Friday, July 8, 2011

No! No! No! We Need the Elite!

Peter Gratton has found an exemplary specimen of reactionary republicanism. Today's Der Spiegel has an article by Herfried Münkler entitled "Democratization Can't Save Europe." Münkler argues that:
In light of this failure of the elites, it is hardly surprising that we are hearing renewed calls for the democratization of Europe. Suddenly, the people are expected to fix what the elites have botched. Since they are already being asked to pay for the problems caused by the elites, many believe that the people should have more say in how and by whom Europe is controlled.
As reasonable as this might sound, by no means does it make as much sense as it seems at first glance. Even after the democratization of Europe, the elites in Brussels and Strasbourg will still be in charge. The only option available to the European people, to the extent that they can be referred to as such, would be to react to obvious failure by voting their leaders out of office -- and to vote an opposing elite to take their place. Whether this would fundamentally change anything is open to question. [...]
Pushing for the democratization of Europe is akin to playing a reckless game that can quickly lead to European disintegration. Those who see democratization as a logical reaction to the crisis may not even be aware of this risk. They see democratization as an automatic reflex in response to the crisis. But democracy needs the kinds of conditions that do not exist in Europe today.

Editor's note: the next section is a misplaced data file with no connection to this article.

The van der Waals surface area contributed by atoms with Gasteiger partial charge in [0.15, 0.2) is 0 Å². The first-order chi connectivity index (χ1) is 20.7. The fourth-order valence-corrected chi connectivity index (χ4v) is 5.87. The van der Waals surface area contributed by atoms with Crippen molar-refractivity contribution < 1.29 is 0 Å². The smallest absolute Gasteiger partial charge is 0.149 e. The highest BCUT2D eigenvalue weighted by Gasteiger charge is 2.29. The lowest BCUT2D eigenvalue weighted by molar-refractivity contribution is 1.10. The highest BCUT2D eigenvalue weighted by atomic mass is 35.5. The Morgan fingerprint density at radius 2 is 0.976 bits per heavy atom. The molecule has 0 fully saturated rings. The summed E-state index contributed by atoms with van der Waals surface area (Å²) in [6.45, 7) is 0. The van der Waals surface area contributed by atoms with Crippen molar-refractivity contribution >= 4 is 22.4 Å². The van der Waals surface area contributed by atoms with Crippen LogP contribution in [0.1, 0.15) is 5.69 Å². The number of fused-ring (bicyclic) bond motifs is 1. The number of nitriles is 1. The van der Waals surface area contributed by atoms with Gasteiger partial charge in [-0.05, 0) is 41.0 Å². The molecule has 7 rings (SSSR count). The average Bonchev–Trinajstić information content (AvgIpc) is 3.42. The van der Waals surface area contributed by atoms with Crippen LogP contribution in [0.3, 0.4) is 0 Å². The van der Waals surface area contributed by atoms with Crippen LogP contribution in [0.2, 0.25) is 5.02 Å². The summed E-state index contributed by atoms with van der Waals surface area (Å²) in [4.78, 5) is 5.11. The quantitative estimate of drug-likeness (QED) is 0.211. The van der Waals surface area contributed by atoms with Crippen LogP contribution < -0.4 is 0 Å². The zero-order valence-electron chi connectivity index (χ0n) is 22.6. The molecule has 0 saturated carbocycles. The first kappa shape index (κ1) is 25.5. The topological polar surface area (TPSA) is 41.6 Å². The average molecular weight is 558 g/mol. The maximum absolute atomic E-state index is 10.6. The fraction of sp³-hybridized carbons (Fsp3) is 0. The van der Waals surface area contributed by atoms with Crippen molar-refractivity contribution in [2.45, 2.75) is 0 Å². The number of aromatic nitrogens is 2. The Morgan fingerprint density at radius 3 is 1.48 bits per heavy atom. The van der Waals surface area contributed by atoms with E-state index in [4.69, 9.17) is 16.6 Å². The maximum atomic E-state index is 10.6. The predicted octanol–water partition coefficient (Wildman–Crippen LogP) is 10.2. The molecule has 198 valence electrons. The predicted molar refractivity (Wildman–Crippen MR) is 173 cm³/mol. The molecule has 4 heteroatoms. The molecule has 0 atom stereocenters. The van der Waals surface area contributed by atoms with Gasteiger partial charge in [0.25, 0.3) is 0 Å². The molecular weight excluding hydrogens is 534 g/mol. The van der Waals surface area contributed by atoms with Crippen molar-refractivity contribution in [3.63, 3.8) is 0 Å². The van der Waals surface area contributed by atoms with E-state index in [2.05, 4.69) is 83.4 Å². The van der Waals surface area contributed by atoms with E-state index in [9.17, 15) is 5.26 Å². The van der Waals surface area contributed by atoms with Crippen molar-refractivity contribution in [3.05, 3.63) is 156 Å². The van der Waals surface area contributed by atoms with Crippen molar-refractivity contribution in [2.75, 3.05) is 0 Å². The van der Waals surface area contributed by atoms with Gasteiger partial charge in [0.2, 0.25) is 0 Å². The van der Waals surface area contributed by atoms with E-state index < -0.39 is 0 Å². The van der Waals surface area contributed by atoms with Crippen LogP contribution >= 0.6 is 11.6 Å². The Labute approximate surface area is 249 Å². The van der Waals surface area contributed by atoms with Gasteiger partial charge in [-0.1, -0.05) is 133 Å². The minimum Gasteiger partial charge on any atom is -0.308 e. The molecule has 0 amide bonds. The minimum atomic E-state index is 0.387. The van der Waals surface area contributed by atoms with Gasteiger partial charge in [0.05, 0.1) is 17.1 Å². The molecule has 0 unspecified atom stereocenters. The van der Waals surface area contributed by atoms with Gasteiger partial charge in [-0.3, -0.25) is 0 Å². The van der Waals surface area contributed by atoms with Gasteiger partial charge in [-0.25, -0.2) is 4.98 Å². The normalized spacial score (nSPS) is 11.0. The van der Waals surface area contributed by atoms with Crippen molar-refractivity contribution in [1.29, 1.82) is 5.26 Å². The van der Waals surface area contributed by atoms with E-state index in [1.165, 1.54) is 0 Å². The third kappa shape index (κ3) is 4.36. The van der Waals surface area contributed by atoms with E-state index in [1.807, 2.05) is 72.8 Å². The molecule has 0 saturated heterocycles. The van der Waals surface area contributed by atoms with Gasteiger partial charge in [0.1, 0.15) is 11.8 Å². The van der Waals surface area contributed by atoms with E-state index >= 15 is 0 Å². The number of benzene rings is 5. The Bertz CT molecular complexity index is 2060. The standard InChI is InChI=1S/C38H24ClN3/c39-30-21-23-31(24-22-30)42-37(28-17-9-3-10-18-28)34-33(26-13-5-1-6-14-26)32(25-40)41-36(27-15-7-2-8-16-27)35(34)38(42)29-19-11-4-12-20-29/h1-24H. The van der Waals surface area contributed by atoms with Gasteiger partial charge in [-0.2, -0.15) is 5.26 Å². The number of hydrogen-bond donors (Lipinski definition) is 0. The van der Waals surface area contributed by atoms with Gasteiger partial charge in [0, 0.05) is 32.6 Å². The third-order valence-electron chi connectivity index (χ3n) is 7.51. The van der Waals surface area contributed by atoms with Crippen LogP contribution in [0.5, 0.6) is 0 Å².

Not convinced? Me neither. Peter points out that Münkler has recycled all the usual arguments as to why democracy won't work outside of the Western world, and turned them toward Europe itself. But these claims aren't the only howlers. Without any irony, Münkler points out that Europe has always been run by elites (which is why, apparently, it can't ever change...):
Europe was a project of the elites from the very beginning, but with the proviso that democratization would happen at the next available opportunity.
Of course, all promises of democracy have really been a "proviso" (read "noble lie") to legitimate the European project in the eyes of the people. And yet he concludes with the same promise he's just deflated:
The key step is a political reconstitution of Europe, a reconstitution in which democratization would be a real option and would not pose the threat of decline and disintegration.
This is the world of austerity: the elites fail but don't really fail, finance capital crashes but people's benefits, mortgaged homes, collective bargaining, decent wages and job security are blamed and attacked.

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